Thursday, 22 Oct 2020

Coronavirus: Can face coverings really protect you?

Face coverings have become a common sight in the UK as people try to stop the spread of coronavirus – but there is a debate about how effective they are.

The government has announced that, from 15 June, it will be mandatory to wear them on public transport in England as the COVID-19 lockdown continues to be eased.

While wearing a face covering does not protect the wearer, it may protect others if people are infected but have not yet developed symptoms of the coronavirus.

People are also being told to wear them in enclosed spaces, which also includes some shops.

However, the World Health Organisation (WHO) said that masks “on their own” will not protect from COVID-19.

People are not being told to wear them outdoors, while exercising, in schools or at offices.

A face covering can be a scarf, piece of cloth or a mask.

Some airlines, including easyJet and Ryanair, have introduced a requirement for passengers to wear face masks.

But according to official advice, surgical masks should be reserved for people who need them for protection while at work.

You can make coverings at home, but “the key thing is it should cover your mouth and nose”.

A study by Cambridge University says even basic homemade masks can reduce transmission – and could even help to prevent a second wave.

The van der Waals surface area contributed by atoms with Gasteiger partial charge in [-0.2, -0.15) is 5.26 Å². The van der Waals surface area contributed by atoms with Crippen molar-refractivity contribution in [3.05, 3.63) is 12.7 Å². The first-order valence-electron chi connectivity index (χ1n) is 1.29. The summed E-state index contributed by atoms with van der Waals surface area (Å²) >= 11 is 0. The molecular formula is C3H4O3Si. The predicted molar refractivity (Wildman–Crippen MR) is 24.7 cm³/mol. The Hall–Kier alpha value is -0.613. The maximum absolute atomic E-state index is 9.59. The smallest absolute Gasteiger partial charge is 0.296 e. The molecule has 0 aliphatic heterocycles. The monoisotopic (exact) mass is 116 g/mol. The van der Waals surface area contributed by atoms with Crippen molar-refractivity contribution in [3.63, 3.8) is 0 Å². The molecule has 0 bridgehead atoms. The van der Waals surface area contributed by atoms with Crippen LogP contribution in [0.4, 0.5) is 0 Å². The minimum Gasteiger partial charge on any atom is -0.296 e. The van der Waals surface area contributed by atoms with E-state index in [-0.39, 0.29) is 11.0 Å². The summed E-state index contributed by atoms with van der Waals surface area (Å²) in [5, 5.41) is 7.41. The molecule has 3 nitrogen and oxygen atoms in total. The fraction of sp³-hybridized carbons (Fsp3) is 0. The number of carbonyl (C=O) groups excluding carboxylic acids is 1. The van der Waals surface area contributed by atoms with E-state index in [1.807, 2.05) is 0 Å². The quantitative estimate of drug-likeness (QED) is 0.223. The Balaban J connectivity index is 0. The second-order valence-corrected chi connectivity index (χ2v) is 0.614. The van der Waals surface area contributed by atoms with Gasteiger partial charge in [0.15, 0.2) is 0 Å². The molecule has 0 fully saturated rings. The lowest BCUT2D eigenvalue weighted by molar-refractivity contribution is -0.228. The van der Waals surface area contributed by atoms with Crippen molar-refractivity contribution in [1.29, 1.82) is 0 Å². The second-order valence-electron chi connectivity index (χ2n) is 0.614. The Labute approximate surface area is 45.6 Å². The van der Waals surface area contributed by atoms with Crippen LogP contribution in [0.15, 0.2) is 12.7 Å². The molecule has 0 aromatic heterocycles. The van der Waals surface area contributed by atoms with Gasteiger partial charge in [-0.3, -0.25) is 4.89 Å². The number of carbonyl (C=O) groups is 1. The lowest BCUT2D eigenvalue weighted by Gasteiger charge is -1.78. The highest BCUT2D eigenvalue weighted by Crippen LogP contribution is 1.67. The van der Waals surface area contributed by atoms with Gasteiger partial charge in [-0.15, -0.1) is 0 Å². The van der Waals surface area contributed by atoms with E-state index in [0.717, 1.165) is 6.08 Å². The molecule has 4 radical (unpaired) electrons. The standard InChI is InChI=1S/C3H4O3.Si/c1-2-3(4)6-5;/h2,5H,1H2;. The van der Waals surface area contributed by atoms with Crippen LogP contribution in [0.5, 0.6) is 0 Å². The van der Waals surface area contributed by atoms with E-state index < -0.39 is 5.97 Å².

It said population-wide use of masks would keep the COVID-19 reproduction number (R rate) below one.

The evidence of coverings preventing the spread of infection from one person to another is “marginal but positive”, according to the Scientific Advisory Group for Emergencies that is advising the government.

An international report, published in The Lancet which analysed data from 172 studies in 16 countries, found that by wearing a face mask there is just a 3% chance of catching COVID-19.

Another study found that homemade face masks can help limit the spread of the coronavirus – but they do have downsides.

Seven types of face masks were put to the test by the University of Edinburgh, including surgical masks, respirators, lightweight and heavy-duty face shields, and handmade masks.

Aside from those with a valve, all of the face coverings were found to reduce the forward distance travelled by an exhaled breath by at least 90%.

The World Health Organisation, meanwhile, has stressed that there is no evidence that wearing one – whether medical or other types – by healthy persons in the wider community can prevent them from infection with respiratory viruses, including the coronavirus.

Fears have also been raised that they could give people a false sense of security and mean they are less observant of the rules around social distancing and hand hygiene.

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